Surely you’ve heard about the Ed O’Bannon case and the UNC academic scandal. Yesterday, I realized they’re related, in a way that made me stop and say, “Hmmm…”
Former UCLA basketball player Ed O’Bannon initiated a lawsuit against the NCAA which “challenges [the NCAA's] use of the images of its former student athletes for commercial purposes,” per that linked Wikipedia entry. That’s putting it mildly. If you want to research a little bit about the case, go ahead, I’ll wait.
You’ve also no doubt read some articles about the UNC academic scandal: no-show classes, tutors writing papers for athletes, etc. The latest articles in the last week about the ongoing UNC situation, which is called “the gift that keeps on giving” by UNC’s rivals, center around former UNC academic advisor Mary Willingham blowing the lid off that situation. Again, Google her name, and I’ll wait.
The NCAA, when it investigated UNC, found no wrongdoing because those same no-show classes were available to non-athletes (wow) … or something like that. I don’t pay any attention to what the NCAA says when it talks, because I’ve taught myself over the years to ignore liars.
The article that I read yesterday that raised my eyebrows was an article about former UNC player Michael McAdoo saying that he was steered to the no-show classes by UNC academic advisors.
McAdoo saying that isn’t a big deal. We all know it’s been going on, and UNC’s efforts to cover it up and minimize the damage are laughable.
But this paragraph caught my attention:
The athletes are using the case to contest the NCAA’s claim that the athletes were getting a meaningful education in exchange for helping universities and the NCAA make millions of dollars from their exploits on the football field or basketball court.
We’ve all heard the arguments about whether or not college athletes should be paid. Those that are in favor of paying athletes say, among other things, that the athletes “get nothing” while the university makes millions.
The rebuttal to that is, “Sure they get something. They get a free education, which is generally worth more than $100,000.” (The value of a college athletic scholarship has been calculated by numerous people.)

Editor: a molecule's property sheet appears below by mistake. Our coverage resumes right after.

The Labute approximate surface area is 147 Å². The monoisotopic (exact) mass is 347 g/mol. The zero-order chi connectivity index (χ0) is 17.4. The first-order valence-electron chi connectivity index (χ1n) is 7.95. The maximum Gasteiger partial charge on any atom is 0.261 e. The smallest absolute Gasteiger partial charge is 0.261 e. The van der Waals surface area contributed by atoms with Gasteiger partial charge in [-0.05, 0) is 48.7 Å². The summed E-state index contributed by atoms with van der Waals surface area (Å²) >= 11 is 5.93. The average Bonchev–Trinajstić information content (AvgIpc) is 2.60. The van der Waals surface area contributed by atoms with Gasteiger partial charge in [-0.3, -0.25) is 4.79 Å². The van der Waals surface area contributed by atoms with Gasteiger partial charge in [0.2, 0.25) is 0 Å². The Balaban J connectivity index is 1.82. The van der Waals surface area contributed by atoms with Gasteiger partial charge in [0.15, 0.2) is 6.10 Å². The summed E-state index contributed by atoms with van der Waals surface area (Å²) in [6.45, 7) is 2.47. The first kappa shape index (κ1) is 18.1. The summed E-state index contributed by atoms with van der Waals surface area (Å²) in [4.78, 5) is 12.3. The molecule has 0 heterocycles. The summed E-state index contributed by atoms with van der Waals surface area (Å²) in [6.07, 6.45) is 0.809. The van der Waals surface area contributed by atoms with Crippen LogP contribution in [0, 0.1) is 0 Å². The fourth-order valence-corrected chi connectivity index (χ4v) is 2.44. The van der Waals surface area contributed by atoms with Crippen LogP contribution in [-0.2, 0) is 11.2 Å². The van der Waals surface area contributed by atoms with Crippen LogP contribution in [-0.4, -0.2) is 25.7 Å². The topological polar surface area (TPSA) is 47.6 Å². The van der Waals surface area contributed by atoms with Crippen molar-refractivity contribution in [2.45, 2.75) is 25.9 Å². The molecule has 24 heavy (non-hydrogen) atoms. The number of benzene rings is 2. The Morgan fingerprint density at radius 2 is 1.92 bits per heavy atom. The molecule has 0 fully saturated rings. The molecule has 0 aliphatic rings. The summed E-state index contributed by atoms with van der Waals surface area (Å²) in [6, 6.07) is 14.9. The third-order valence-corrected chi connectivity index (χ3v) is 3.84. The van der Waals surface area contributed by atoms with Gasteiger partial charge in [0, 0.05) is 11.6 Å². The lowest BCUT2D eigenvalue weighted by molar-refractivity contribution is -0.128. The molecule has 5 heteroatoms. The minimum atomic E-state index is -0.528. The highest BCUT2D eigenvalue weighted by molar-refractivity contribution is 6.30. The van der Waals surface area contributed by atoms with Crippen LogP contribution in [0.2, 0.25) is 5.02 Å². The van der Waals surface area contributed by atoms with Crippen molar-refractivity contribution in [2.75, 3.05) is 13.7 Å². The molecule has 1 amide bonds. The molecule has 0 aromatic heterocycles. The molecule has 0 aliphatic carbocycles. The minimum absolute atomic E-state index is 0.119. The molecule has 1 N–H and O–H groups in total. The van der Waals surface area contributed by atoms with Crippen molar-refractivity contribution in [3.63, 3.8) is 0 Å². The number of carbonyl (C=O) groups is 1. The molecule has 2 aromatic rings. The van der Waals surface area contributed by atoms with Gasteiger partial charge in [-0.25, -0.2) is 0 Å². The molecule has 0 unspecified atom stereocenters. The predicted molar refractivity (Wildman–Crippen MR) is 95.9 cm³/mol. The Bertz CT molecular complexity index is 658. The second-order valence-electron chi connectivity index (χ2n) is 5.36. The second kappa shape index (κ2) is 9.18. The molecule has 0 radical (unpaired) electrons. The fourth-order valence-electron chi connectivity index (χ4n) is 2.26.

But what if a large percentage of athletes are being shuttled through the system and aren’t being given that free education? What if what they’re really getting is a free diploma, which isn’t the same thing?
If that’s the case, something big might happen in the next few years, as the O’Bannon case works its way through the system. I’m not smart enough to imagine the possibilities, but what if, for example, the Federal Government decides to investigate if college athletes are being “exploited”?
If the Feds decide to order a study of academics with regards to athletes at a certain number of institutions (can they even do that? I don’t know), and they dispatch researchers to universities to dig into university records and start interviewing athletes, tutors and professors, a crap storm could break out.
Universities and the NCAA are complicit in the charade of the student-athlete. Universities admit academically challenged athletes, provide them with mountains of tutors and academic support, funnel them to athlete-friendly majors, and in some cases, out-and-out cheat (see the UNC scandal) to keep athletes academically eligible. The NCAA occasionally wags its finger and preaches and hands out punishments, but it never really does anything about it, even when presented with hard facts (again, see the UNC scandal).
It’s amazing how quickly the NCAA went outside its normal investigative and punitive procedures in their haste to body-slam Penn State over the Jerry Sandusky scandal, but didn’t make a move to punish UNC for its well-oiled machine of no-show classes and plagiarized papers.
It’s a system that works well for the NCAA, its member institutions, and millions of fans.
But if an outside entity — the courts and/or the government — ever really decides to get involved and break up the party, it could mean a world of change for college athletics. Again, I’m not smart enough to know what direction this could go in, but I’m smart enough to see a storm cloud on the horizon.
Many people think the increasing focus on concussions and their long-lasting effects presents a threat to football as we know it, on all levels. But for those of us who follow college athletics, the Ed O’Bannon case, and its relation to the ongoing scandal at UNC (or such practices anywhere else) presents a bigger force for change than football player safety. It could have far-ranging effects across not just football, but college athletics in general.
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